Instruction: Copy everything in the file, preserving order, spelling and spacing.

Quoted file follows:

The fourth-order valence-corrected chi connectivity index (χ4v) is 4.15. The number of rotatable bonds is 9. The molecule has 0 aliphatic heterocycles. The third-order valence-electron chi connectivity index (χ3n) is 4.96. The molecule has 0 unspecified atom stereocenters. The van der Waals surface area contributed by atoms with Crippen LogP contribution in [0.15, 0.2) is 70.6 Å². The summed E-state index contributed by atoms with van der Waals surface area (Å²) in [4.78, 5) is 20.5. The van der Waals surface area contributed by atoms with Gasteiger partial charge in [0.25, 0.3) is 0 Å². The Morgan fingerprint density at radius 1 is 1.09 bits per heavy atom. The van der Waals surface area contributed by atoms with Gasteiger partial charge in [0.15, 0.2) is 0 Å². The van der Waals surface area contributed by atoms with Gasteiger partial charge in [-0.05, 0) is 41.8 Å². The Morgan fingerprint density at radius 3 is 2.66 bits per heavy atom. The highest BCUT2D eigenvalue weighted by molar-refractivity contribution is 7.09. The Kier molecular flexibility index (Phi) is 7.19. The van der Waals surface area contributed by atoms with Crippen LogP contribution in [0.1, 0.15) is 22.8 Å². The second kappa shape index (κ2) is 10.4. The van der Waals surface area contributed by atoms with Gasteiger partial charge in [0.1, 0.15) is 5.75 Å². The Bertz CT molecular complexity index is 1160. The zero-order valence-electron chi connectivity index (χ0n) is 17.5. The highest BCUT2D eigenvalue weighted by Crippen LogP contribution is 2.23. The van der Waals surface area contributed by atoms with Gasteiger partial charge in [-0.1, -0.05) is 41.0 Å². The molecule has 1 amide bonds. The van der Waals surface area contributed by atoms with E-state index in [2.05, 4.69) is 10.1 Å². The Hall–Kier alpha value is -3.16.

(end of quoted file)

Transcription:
The fourth-order valence-corrected chi connectivity index (χ4v) is 4.15. The number of rotatable bonds is 9. The molecule has 0 aliphatic heterocycles. The third-order valence-electron chi connectivity index (χ3n) is 4.96. The molecule has 0 unspecified atom stereocenters. The van der Waals surface area contributed by atoms with Crippen LogP contribution in [0.15, 0.2) is 70.6 Å². The summed E-state index contributed by atoms with van der Waals surface area (Å²) in [4.78, 5) is 20.5. The van der Waals surface area contributed by atoms with Gasteiger partial charge in [0.25, 0.3) is 0 Å². The Morgan fingerprint density at radius 1 is 1.09 bits per heavy atom. The van der Waals surface area contributed by atoms with Gasteiger partial charge in [0.15, 0.2) is 0 Å². The van der Waals surface area contributed by atoms with Gasteiger partial charge in [-0.05, 0) is 41.8 Å². The Morgan fingerprint density at radius 3 is 2.66 bits per heavy atom. The highest BCUT2D eigenvalue weighted by molar-refractivity contribution is 7.09. The Kier molecular flexibility index (Phi) is 7.19. The van der Waals surface area contributed by atoms with Crippen LogP contribution in [0.1, 0.15) is 22.8 Å². The second kappa shape index (κ2) is 10.4. The van der Waals surface area contributed by atoms with Gasteiger partial charge in [0.1, 0.15) is 5.75 Å². The Bertz CT molecular complexity index is 1160. The zero-order valence-electron chi connectivity index (χ0n) is 17.5. The highest BCUT2D eigenvalue weighted by Crippen LogP contribution is 2.23. The van der Waals surface area contributed by atoms with Gasteiger partial charge in [-0.1, -0.05) is 41.0 Å². The molecule has 1 amide bonds. The van der Waals surface area contributed by atoms with E-state index in [2.05, 4.69) is 10.1 Å². The Hall–Kier alpha value is -3.16.